"Gotta love those fans, Mr. S. This feels like something important...though I gotta say, it don't smell very good," he says, taking a huge whiff.
I don't care for the sound of that.
"In the future, Mickey," I admonish him, "if a package comes for me, and it doesn't smell very good..."
"I know," he butts in, "spray it with Right Guard before I bring it to you. That shit'll take the stink outta anything. I ought to know."
Not wishing to pursue the matter, I swallow the rest of my sentence. Mickey takes the two steps up into my trailer, and as he crosses the threshold, the aroma hits me. It is so heinous, so revolting, it can be described only as a solid. It's like getting a left hook to the olfactory nerve. There is something unmistakable about it. It is the smell of...evil. He plunks it down on the foldout table that doubles as office and dining room in my home away from home. I can't actually get close enough to open it. The smell is like an invisible shield between me and the box.
"Yeah, it's kind of stinky," says Mickey.
I'm not sure what disturbs me more, the smell or the fact that he finds it "kind of stinky." Getting woozy, I stagger outside, followed by Mickey.
"Well, if you need anything I'll be here till midnight," he says, reaching out to shake my hand.
"Uh...Thanks, Mick," I say, and slip him a ten-dollar bill very carefully, so as not to touch the hand that held that vile box. "Enjoy your evening. Full moon, you know."
It's one of those Los Angeles nights when a marine layer covers the moon like Vaseline over a camera lens.
"Oooh, yeah," he says, flashing a couple of pearly whites that could cut through an oil drum, "my kinda night!"
And he wolf-howls like Lon Chaney Jr.—I swear he does—before disappearing into the mist. Paramount Pictures in 1991 is lousy with nutty characters.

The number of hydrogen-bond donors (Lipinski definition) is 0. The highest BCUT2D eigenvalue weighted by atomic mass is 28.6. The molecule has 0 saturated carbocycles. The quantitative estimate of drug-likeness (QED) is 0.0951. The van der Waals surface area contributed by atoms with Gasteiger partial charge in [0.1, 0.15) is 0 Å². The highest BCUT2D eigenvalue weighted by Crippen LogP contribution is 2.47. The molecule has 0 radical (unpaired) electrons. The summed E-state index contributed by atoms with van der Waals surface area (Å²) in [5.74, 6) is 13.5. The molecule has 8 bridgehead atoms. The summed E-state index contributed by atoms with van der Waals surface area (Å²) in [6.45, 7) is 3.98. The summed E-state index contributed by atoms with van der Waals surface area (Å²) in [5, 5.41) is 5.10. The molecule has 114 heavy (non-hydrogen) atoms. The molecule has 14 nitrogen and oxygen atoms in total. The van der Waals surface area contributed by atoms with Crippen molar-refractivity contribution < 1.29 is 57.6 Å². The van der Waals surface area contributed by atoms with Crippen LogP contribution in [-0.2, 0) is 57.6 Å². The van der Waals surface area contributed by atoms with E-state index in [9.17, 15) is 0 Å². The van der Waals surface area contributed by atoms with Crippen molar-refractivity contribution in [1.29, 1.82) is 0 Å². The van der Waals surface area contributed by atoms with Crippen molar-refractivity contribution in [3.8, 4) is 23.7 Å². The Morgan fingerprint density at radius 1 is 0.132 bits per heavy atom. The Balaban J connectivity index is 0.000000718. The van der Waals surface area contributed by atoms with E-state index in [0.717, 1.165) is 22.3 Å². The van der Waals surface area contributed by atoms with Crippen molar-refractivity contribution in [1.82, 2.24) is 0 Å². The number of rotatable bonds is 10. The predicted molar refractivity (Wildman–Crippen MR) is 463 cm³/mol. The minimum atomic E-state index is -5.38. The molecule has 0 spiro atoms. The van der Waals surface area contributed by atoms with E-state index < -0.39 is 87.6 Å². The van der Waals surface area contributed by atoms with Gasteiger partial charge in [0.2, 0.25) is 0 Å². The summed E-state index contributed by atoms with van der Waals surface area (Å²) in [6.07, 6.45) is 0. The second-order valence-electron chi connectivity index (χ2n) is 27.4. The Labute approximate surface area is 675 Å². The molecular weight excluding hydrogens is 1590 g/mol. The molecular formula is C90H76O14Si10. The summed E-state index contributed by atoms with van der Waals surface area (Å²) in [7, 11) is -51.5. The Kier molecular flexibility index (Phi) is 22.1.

Deciding to take another shot at opening the box, I inhale a few deep breaths and start in. But my good sense coupled with the atrocious odor stops me cold.
"What if there's something alive in there?" I say to myself.
I chew on that thought for a couple of seconds and then sprint next door to see if LeVar Burton is still in his trailer.
All of the cast on The Next Generation have become good friends in a very short time. Series work will do that. Or it will do the opposite. The long hours and repetitive work either forge lifelong mates or create bitter enemies. My relationship with LeVar was cemented by the birth of his daughter, Michaela. He showed up at my door not long after the blessed event with a jar containing the placenta, asking me to keep it in my freezer until he and his wife, Stephanie, moved into their new home. Apparently their own freezer was spiritually contaminated, as it was housing a few pounds of beef in various states of dissection. Their intention was to eventually bury the placenta in a hole along with a newly planted apple tree. And that's exactly what they did. The last time I visited their house, I was delighted to see the tree had grown tall and strong, with apples that all looked curiously like Michaela's head.
LeVar's trailer is the antithesis of mine. It is filled with dozens of crystals and the intoxicating, unmistakable perfume of patchouli and lavender, mixed with the residue of Export A cigarettes. I call it LeVaroma. The lavender, by the way, is reputed to keep evil spirits away, so I'm definitely in the right place. LeVar sits on his sofa with his legs tucked under him in a pretzel-like configuration. His eyes are closed and his breathing suggests some secret mantra running over and over through his mind. As much as I hate to disturb him, I figure that if he is in a transcendental state, he will surely forgive me.
He told me once that Steve McQueen called him Burt when they made the movie The Hunter. He said I was like McQueen in that way. In every other way—well, not so much. "Burt...I know you're in there somewhere. If you can hear me, I need your help."
He peels one eye open, then the other. He looks like a giant bird slowly coming to life. Very, very slowly, or so it feels to me. At last, after a long series of deep inhalations through his nose, he speaks.
"Do you know where I keep my pistol?" he says like a character in some other movie.
"No. You have a pistol?"
"No," he whispers as an enigmatic smile crosses his face. The Mona Lisa has nothing on LeVar. "What's the problem?"